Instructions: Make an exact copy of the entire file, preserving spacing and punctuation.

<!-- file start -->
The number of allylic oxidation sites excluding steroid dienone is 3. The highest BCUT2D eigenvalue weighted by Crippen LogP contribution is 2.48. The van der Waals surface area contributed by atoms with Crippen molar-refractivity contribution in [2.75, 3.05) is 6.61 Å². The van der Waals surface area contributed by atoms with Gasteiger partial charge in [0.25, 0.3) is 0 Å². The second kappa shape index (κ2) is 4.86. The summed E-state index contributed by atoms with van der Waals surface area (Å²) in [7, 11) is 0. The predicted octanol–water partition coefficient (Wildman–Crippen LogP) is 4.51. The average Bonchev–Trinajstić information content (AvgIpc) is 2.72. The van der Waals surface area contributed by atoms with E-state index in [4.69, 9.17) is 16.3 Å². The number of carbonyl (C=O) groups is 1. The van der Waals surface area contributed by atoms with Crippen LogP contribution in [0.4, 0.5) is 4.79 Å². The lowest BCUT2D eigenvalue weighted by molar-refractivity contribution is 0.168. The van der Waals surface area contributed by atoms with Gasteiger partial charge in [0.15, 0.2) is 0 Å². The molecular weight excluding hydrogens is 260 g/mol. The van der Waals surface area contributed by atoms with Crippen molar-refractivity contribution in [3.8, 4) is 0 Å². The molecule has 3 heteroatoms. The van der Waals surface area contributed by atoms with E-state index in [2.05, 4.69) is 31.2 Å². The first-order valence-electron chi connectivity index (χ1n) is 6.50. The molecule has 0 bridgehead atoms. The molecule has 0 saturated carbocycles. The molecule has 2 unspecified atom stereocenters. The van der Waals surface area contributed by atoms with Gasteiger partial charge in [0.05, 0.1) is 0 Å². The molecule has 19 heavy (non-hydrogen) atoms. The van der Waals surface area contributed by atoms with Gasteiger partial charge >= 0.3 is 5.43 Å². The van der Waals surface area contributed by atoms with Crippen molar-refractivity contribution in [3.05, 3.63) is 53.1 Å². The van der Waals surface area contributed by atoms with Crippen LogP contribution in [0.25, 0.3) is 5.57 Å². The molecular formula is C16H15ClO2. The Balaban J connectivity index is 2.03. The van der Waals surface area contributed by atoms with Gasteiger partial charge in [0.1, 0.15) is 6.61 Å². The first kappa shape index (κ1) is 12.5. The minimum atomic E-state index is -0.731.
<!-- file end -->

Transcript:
The number of allylic oxidation sites excluding steroid dienone is 3. The highest BCUT2D eigenvalue weighted by Crippen LogP contribution is 2.48. The van der Waals surface area contributed by atoms with Crippen molar-refractivity contribution in [2.75, 3.05) is 6.61 Å². The van der Waals surface area contributed by atoms with Gasteiger partial charge in [0.25, 0.3) is 0 Å². The second kappa shape index (κ2) is 4.86. The summed E-state index contributed by atoms with van der Waals surface area (Å²) in [7, 11) is 0. The predicted octanol–water partition coefficient (Wildman–Crippen LogP) is 4.51. The average Bonchev–Trinajstić information content (AvgIpc) is 2.72. The van der Waals surface area contributed by atoms with E-state index in [4.69, 9.17) is 16.3 Å². The number of carbonyl (C=O) groups is 1. The van der Waals surface area contributed by atoms with Crippen LogP contribution in [0.4, 0.5) is 4.79 Å². The lowest BCUT2D eigenvalue weighted by molar-refractivity contribution is 0.168. The van der Waals surface area contributed by atoms with Gasteiger partial charge in [0.15, 0.2) is 0 Å². The molecular weight excluding hydrogens is 260 g/mol. The van der Waals surface area contributed by atoms with Crippen molar-refractivity contribution in [3.8, 4) is 0 Å². The molecule has 3 heteroatoms. The van der Waals surface area contributed by atoms with E-state index in [2.05, 4.69) is 31.2 Å². The first-order valence-electron chi connectivity index (χ1n) is 6.50. The molecule has 0 bridgehead atoms. The molecule has 0 saturated carbocycles. The molecule has 2 unspecified atom stereocenters. The van der Waals surface area contributed by atoms with Gasteiger partial charge in [0.05, 0.1) is 0 Å². The molecule has 19 heavy (non-hydrogen) atoms. The van der Waals surface area contributed by atoms with Gasteiger partial charge >= 0.3 is 5.43 Å². The van der Waals surface area contributed by atoms with Crippen molar-refractivity contribution in [3.05, 3.63) is 53.1 Å². The van der Waals surface area contributed by atoms with Crippen LogP contribution in [0.25, 0.3) is 5.57 Å². The molecular formula is C16H15ClO2. The Balaban J connectivity index is 2.03. The van der Waals surface area contributed by atoms with Gasteiger partial charge in [0.1, 0.15) is 6.61 Å². The first kappa shape index (κ1) is 12.5. The minimum atomic E-state index is -0.731.